Ann Coulter

Soccer: Part Deux

Photo of Ann Coulter
Ann Coulter
Political Commentator

PARIS — Soccer fans have decided to prove me wrong about soccer being a fruity sport by spending the last week throwing hissy fits. This, in defense of a “sport” where the losing players cry on camera.

The massive and hysterical response to my jovial sports piece proves how right I was. Nothing explains the uniform, Borg-like caterwauling, but that soccer is a game for beret-wearers. Most of the articles attacking me are verbless strings of obscenities, their subject matter identified only in the title.

Consequently, I’ve decided to emulate The New York Times, which runs the exact same column, year after year, “Soccer Catches On, Take 27,” by re-running mine on how excruciatingly boring soccer is.

This past week has allowed me to add several new items to my list of grievances.

Further proof that soccer is a game for girls: Since my column came out, a guy from the Paraguay team (Uruguay? Who cares?) was caught biting an opponent in a match. Not punching. Not a cross-body block. BITING! How long can it be until we see hair-pulling in soccer?

I was in Paris the night Algeria played Russia, prompting hordes of drunken Algerians to riot on the Champs Elysees, hanging out of cars, yelling and honking all night. V-Day was not celebrated with as much enthusiasm.

This was for a game that ended in a tie. Yes, a TIE — an exhilarating 1-1 final score. I don’t speak Arabic, but I assume they were shouting something like, “WE TIED! WE TIED! WE TIED!”

So in a 100-minute game, something happened two times and nothing happened 98 times.

As with Algeria’s glorious 1-1 tie game against Russia, Team USA tied Portugal and lost to Germany — and then advanced. How did the U.S. fail to win in two straight games, but advance in this apparently interminable tournament? I believe we are witnessing the implementation of that favorite rule of soccer moms: “Everybody’s a winner!!!”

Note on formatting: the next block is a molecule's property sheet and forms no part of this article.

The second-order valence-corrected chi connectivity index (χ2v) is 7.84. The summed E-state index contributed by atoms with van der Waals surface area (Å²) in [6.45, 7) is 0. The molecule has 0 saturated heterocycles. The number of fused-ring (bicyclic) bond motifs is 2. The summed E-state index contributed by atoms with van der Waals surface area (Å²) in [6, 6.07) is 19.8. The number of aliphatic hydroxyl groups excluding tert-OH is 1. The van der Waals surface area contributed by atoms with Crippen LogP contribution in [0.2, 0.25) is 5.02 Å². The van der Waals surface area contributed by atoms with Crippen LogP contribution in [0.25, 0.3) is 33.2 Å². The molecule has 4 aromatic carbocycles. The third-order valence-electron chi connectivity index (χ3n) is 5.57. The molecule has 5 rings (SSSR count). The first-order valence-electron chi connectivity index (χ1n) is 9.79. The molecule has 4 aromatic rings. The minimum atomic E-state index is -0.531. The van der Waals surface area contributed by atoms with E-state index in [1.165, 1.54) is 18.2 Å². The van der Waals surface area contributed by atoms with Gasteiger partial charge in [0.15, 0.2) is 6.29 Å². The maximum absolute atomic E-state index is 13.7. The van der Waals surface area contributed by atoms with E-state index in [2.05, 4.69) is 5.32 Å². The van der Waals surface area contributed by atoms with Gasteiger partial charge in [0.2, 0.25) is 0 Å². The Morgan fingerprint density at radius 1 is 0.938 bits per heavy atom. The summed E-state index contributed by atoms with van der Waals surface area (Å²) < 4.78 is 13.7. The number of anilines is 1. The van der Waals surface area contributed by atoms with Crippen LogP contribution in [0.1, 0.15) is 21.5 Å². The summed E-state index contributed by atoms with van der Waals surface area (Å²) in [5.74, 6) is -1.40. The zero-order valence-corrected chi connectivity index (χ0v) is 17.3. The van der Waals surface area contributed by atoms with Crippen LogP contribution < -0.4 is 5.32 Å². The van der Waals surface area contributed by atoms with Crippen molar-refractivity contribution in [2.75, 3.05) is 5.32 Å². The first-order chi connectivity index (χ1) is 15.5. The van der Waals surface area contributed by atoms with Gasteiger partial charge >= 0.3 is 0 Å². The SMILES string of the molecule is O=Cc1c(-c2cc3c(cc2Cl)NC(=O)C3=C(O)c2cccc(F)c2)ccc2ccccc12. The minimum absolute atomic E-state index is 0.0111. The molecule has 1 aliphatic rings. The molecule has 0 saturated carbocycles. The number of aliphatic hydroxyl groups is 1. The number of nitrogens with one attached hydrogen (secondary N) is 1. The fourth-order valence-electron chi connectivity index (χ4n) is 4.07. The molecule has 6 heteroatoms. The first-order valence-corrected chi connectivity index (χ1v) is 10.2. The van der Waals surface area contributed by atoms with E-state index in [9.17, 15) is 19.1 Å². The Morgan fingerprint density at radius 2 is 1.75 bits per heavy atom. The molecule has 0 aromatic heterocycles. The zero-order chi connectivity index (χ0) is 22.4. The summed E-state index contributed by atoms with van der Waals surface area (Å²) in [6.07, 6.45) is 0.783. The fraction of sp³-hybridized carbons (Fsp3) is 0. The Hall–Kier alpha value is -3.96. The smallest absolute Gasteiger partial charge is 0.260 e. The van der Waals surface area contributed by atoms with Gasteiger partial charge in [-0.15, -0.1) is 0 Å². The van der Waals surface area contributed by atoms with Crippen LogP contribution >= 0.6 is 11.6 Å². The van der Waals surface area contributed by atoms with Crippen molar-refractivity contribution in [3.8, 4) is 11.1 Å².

The reason there are so many fights among spectators at soccer games is to compensate for the tedium. Fans feel like they’re watching a sport, so there ought to be excitement someplace. Even the players would rather watch the action in the stands than what’s happening on the field.

Being in France does expose me to a way of life that illustrates why foreigners like soccer so much. The BBC News network proves that Europeans are incapable of being bored.

You can never tell how much time is left in soccer, which only adds to the agony. The refs keep extending the game like snippy hall monitors with their little red cards and yellow cards.

Another crucial role of the refs is to stop the games for a “heat rest.” Tell that to NFL players in New Orleans or Miami, where regular-season games have reached temperatures of over 100 degrees. Two Super Bowls hit temperatures above 80 degrees — and football players are wearing about 100 pounds of gear, not the airy frocks of soccer players.

NFL players have died of heat stroke. The only risk of death in a soccer game is when some Third World peasant goes on a murderous rampage after a bad call.